Less than two months into the job, and Theresa May finally started to experience the reality of political gravity this week. First over Brexit and then over grammar schools, the Prime Minister felt some of the political heat that inevitably goes with the very top job.
In some ways, we will learn more about what sort of Prime Minister she is going to be from how she handles the domestic issue of the possible return of grammars than we will from the geopolitical complexities of Brexit. We all went to school, and so we are all experts in education. And each of those personal experiences of everyone in the country will influence how we view the age-old debate about selective education.
The last major education reform proposed, forced academisation, drowned under a torrent of criticism after George Osborne announced it in his March Budget. Like that, the plan to restore grammar schools feels like something that has hit the public domain before the policy itself was fully formed, and so the Government is being forced to defend it at a time when they haven’t quite worked out what “it” really is. With the educational establishment and much of the Department for Education opposed to the move, a cynic might even speculate that the leak (which came from a photo of a DfE civil servant’s meeting notes) was intentional to ensure that the plans received such a hostile reception.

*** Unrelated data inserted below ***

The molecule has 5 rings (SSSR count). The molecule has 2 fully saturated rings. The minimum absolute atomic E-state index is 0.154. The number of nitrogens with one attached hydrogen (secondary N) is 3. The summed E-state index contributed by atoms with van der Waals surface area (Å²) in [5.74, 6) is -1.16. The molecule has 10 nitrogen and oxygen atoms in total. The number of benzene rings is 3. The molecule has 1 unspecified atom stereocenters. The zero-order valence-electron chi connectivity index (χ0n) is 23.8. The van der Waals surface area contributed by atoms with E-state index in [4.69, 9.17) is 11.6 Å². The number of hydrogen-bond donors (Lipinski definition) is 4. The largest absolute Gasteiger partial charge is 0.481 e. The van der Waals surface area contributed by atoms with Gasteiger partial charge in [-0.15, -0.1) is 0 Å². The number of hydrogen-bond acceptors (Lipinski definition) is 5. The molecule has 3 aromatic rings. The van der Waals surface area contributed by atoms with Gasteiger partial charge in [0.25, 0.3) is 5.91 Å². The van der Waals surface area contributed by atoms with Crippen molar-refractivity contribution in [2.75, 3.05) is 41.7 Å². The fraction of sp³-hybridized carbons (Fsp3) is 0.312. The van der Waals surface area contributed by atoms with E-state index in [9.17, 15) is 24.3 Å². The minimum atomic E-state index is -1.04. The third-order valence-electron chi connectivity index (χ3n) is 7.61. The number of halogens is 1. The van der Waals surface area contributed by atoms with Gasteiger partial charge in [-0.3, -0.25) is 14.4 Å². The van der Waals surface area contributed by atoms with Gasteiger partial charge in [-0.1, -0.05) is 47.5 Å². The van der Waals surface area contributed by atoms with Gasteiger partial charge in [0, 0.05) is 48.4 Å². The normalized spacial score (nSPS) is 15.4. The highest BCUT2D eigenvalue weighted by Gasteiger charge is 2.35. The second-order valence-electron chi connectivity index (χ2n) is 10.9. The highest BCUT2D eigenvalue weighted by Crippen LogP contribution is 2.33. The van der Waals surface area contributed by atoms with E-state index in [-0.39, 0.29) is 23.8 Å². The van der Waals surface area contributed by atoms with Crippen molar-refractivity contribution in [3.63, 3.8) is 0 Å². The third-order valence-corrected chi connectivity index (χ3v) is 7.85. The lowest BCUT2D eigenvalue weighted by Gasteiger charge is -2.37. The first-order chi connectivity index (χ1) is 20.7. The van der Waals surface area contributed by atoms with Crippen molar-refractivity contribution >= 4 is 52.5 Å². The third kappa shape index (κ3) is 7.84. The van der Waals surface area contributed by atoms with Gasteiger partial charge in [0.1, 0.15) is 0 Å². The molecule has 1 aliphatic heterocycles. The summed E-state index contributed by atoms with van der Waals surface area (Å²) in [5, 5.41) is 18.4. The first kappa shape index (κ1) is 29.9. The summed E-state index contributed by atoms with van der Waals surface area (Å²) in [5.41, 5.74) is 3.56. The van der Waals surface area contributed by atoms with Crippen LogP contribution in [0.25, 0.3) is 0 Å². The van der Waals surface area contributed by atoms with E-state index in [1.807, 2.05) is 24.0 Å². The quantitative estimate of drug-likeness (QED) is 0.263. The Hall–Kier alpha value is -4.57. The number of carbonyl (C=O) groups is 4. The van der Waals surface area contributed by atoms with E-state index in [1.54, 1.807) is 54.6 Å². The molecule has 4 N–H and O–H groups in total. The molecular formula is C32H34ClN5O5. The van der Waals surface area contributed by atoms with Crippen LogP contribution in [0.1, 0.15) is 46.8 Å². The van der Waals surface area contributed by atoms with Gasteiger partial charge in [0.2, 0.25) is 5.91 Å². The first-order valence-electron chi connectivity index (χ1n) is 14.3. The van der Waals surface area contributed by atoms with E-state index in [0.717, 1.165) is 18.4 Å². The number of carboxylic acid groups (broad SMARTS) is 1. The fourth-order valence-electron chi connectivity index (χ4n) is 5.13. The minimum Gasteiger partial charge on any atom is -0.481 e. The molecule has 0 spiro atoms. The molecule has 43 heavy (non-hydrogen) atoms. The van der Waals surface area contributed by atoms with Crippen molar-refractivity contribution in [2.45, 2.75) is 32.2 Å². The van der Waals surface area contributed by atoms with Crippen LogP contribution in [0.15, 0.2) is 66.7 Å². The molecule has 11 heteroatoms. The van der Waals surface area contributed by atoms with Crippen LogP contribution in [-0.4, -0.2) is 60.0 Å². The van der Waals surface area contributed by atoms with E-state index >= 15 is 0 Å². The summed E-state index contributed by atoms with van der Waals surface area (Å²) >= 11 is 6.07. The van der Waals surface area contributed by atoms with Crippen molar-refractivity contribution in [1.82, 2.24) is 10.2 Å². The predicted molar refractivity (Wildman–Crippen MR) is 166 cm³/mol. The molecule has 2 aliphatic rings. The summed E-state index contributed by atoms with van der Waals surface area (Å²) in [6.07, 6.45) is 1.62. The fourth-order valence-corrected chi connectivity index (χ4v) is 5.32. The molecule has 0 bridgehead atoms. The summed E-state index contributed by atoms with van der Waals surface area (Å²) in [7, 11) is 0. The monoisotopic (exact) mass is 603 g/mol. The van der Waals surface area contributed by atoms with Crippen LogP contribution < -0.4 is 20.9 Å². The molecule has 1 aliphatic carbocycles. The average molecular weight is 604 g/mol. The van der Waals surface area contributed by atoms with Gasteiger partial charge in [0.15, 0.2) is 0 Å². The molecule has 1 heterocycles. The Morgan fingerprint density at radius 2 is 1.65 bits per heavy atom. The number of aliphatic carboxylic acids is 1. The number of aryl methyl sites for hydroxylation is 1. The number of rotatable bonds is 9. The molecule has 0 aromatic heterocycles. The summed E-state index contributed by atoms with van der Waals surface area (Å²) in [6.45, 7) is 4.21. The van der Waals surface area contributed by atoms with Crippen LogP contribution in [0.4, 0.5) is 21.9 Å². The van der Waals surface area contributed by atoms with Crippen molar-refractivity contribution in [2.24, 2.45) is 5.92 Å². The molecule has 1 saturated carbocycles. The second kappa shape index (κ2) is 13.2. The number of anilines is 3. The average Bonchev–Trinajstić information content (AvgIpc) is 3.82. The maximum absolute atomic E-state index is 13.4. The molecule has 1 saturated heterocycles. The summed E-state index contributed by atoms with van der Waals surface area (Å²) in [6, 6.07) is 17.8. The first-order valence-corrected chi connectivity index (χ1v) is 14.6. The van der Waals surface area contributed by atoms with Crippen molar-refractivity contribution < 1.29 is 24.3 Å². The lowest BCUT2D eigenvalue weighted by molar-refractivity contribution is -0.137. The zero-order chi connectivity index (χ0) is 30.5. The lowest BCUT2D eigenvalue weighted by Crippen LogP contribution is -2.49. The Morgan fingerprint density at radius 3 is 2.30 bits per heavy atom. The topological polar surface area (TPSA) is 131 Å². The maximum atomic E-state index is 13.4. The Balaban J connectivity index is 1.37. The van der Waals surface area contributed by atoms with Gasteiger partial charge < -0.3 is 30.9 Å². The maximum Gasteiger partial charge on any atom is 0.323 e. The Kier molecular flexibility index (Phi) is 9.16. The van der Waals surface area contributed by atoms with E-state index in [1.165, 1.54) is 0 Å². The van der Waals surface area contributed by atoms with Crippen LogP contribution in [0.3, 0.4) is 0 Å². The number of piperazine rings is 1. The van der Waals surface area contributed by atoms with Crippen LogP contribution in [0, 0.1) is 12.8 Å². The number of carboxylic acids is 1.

If the aim of the leak was to damage the idea, it has certainly worked. Today, May has been forced to make a speech beginning to put some flesh on the bones and in it, she has suggested that “all schools” could become grammar schools. If all schools are grammars, as people are already starting to point out, that makes them, errrr, comprehensives. If she dilutes it too much, in order to reduce criticism, she does run the very real risk of disappointing those grammar school advocates and pleasing no-one.